The Indiana Pacers have fallen behind the bottom-seeded Atlanta Hawks two games to one in the opening round of the NBA playoffs, even as the player they parted with at midseason is making contributions in a different playoff series altogether. The Pacers treated most of the regular season like it was the postseason, taking it seriously enough to notch the number one seed in the Eastern Conference, even as the defending champion Miami Heat rested its stars and eased into the number two seed. But while the two teams were widely expected to meet up in the conference championship, the Pacers are suddenly having acute trouble with the Hawks, who squeaked into the playoffs without so much as a winning record. Meanwhile Danny Granger, the fallen Pacers star who was dumped for spare parts in February, is making contributions off the bench for the Los Angeles Clippers.
With the very real chance that Granger could now make it further into the playoffs than his former teammates in Indiana, the Pacers are left to ask themselves whether the trade was a mistake. Granger is thirty-one, well into the second half of his career, had become injury riddled of late, was making an outsized salary, and was likely to leave as a free agent at the end of this season anyway. The Pacers felt like dumping his salary now and getting a few pieces back in return was the prudent move. But since it was made, the team’s chemistry has seemed oddly out of whack. Roy Hibbert’s contributions have become questionable. Team star Paul George appears to have lost something. And head coach Frank Vogel got fed up enough with the chemistry issues that at one point he benched the entire starting lineup.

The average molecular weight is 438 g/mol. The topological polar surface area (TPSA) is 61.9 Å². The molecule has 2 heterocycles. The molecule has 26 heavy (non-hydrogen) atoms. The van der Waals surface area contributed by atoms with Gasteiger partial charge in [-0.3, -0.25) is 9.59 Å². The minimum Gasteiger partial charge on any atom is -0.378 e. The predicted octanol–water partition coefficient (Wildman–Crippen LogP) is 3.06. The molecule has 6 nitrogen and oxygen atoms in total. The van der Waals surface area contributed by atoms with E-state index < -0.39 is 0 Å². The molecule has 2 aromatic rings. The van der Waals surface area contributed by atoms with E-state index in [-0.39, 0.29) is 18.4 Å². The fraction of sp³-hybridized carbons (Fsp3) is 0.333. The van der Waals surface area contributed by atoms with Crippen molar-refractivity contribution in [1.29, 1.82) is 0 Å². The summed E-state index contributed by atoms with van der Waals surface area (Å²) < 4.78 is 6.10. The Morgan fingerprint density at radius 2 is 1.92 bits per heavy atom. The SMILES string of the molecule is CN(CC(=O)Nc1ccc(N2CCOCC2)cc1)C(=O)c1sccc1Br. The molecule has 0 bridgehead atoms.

None of the drama was enough to keep the Pacers from winning most nights and locking up the top seed. But they were supposed to dispatch with the Hawks with ease; anything more competitive than the Pacers winning the series in five games would have been considered a surprise. Instead, Indiana will have to push the series to six games just to make it out of the first round, with the Hawks having dominated two of the three games played thus far.
That all points back to the Granger-sized hole in the Pacers roster. The team won fifty-six games largely without him. But in hindsight, was he the glue holding the team’s chemistry in place? After all, before age and injury diminished his star, Granger had been the face of the team and the de facto leader for several years. The points and minutes he’s now contributing to the Clippers’ playoff effort would certainly help the Pacers right now. But his mere presence on the Pacers roster might be more valued; none of his teammates have seemed themselves since he was shipped out.